You know how everyone always says that thinking about a bad thing coming up is always worse than the bad thing itself? Dede decided to test that theory. She had always known this was going to be a terrible, terrible day, but she needed the school credit and wanted to prove to her foster father that she wasn’t scared of everything, like he was always accusing her. So she found a book in the library on visualization and practiced the exercises, imagining herself boarding the bus, talking nicely with her classmates, and then arriving at the prison. She pictured herself calmly touring the facility, the inmates polite and well-mannered behind bars, no one looking at her, while the tour guide droned on and on about the American Justice System. Things always went well in her exercises, but it didn’t help to shaking the jingling doubt in her stomach that the real thing would be much, much worse.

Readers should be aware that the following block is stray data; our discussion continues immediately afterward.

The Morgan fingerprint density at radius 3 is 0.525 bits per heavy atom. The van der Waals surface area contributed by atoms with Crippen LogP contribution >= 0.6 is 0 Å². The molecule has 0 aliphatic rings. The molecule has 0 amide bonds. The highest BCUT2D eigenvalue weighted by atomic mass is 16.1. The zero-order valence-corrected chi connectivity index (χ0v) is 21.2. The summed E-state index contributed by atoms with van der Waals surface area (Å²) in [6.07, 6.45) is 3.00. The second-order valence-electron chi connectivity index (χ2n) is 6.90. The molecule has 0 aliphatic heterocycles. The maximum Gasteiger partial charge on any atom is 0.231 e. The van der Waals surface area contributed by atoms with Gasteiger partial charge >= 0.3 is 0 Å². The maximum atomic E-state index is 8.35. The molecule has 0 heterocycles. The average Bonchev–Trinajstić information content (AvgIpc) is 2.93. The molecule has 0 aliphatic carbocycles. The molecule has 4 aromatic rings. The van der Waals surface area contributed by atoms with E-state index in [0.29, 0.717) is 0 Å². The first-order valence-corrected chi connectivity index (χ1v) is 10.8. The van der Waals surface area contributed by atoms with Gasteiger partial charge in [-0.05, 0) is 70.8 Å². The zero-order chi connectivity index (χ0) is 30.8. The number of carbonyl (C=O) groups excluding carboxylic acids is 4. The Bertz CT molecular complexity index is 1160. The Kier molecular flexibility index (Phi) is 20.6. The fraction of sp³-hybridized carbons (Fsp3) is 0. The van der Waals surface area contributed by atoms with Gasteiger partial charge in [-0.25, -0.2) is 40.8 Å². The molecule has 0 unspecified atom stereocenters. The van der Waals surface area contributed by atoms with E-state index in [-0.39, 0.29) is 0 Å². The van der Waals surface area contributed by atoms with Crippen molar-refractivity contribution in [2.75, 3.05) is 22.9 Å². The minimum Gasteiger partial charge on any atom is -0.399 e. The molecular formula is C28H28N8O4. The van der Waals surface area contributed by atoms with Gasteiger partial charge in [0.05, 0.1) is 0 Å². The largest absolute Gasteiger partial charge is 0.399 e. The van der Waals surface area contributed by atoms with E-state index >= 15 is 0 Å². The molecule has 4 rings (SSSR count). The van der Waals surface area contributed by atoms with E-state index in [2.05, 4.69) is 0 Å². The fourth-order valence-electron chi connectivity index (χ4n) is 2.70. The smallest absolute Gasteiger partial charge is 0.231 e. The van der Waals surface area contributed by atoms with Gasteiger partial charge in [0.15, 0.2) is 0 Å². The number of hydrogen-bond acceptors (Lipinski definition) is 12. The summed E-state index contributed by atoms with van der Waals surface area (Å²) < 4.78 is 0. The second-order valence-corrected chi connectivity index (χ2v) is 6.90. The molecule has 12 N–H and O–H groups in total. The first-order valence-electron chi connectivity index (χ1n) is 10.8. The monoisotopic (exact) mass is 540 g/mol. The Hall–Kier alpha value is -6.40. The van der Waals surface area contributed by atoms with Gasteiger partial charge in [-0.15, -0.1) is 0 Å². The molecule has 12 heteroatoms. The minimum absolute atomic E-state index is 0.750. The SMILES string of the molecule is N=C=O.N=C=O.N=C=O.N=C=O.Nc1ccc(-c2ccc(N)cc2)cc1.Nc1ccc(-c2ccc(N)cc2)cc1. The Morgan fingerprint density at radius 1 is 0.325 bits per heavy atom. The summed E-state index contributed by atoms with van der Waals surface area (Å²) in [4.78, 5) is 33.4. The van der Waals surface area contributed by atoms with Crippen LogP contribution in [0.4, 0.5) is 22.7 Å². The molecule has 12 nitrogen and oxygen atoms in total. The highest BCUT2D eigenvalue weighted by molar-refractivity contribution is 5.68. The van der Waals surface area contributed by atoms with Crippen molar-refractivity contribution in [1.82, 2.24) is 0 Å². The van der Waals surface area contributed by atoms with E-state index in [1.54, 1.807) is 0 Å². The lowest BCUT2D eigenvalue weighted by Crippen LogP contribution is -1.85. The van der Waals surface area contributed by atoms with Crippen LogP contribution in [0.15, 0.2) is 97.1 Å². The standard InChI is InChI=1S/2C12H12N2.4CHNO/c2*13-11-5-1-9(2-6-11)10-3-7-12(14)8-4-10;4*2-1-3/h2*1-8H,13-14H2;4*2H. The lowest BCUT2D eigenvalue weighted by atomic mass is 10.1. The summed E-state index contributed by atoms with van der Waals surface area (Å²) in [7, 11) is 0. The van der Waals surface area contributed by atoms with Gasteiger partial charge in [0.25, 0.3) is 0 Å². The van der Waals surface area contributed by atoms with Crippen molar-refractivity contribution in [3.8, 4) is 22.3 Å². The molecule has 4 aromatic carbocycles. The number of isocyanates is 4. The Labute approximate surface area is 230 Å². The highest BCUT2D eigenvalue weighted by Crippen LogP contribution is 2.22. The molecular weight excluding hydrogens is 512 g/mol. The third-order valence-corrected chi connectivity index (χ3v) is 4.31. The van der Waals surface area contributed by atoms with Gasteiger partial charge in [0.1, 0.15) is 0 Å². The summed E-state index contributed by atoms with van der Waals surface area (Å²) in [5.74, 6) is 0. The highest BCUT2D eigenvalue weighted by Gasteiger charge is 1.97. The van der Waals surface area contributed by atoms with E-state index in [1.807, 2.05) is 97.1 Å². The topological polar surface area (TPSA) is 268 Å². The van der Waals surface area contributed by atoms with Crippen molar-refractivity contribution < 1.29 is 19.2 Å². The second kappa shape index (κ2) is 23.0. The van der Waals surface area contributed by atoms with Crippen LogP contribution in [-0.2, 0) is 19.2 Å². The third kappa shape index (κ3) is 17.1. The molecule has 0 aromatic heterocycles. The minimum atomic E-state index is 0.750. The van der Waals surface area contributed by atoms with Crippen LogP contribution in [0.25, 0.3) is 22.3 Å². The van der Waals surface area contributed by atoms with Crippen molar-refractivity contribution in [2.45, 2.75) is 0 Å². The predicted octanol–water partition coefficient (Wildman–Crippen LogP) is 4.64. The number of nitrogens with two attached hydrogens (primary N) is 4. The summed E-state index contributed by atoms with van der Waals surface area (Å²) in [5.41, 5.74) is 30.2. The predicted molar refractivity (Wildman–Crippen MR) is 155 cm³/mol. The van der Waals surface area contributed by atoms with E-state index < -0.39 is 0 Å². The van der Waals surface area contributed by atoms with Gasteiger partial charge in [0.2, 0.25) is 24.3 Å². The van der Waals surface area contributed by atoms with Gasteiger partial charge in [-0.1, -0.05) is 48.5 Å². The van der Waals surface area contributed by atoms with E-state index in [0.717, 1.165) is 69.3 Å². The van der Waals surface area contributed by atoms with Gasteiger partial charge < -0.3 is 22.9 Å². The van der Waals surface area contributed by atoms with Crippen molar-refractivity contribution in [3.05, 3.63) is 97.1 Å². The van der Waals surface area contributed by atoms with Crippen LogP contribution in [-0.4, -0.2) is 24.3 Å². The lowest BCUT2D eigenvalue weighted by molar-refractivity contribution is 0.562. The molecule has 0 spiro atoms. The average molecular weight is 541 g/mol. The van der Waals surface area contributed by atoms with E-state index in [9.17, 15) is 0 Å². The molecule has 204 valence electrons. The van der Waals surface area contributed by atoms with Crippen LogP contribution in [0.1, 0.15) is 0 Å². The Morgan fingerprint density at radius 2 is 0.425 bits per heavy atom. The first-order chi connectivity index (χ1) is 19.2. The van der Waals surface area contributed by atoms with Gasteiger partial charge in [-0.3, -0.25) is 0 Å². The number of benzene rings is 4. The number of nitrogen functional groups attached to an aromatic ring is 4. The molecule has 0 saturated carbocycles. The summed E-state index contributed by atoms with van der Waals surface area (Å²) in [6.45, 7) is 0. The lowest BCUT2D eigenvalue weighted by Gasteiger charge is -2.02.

The yelling and staring were fine – she had been in foster care for three years, so she was used to that kind of thing. She even dealt with a ham sandwich getting thrown at her face. Just like dinner at my house, she joked lightly to those standing around her. But when they got to the capital punishment quarters and the tour guide asked for a volunteer to lie on the lethal injection table, that doubt inside her chest hardened into a tiny fist, pounding on her rib cage. The other kids knew, of course they did, and even though no one looked at her directly, the general energy in the room shifted in her direction. The tour guide noticed and said you, how about you? You want to lie on the table? Dede knew to say no was perfectly acceptable – everyone would understand, and the tour guide would be upbraided later, made to feel guilty. But she wanted to prove her foster father wrong. So she climbed onto the table where her mother had died and laid her head down, allowing herself to imagine that her mother was the one on the other side of the one-way glass, staring at her, instead of the way it had happened three years ago. Dede was the one leaving, the one with no more worries. And strangely, she felt a lot better when she sat up – the table was less scary than she’d always imagined for the person on it. Maybe visualization worked after all.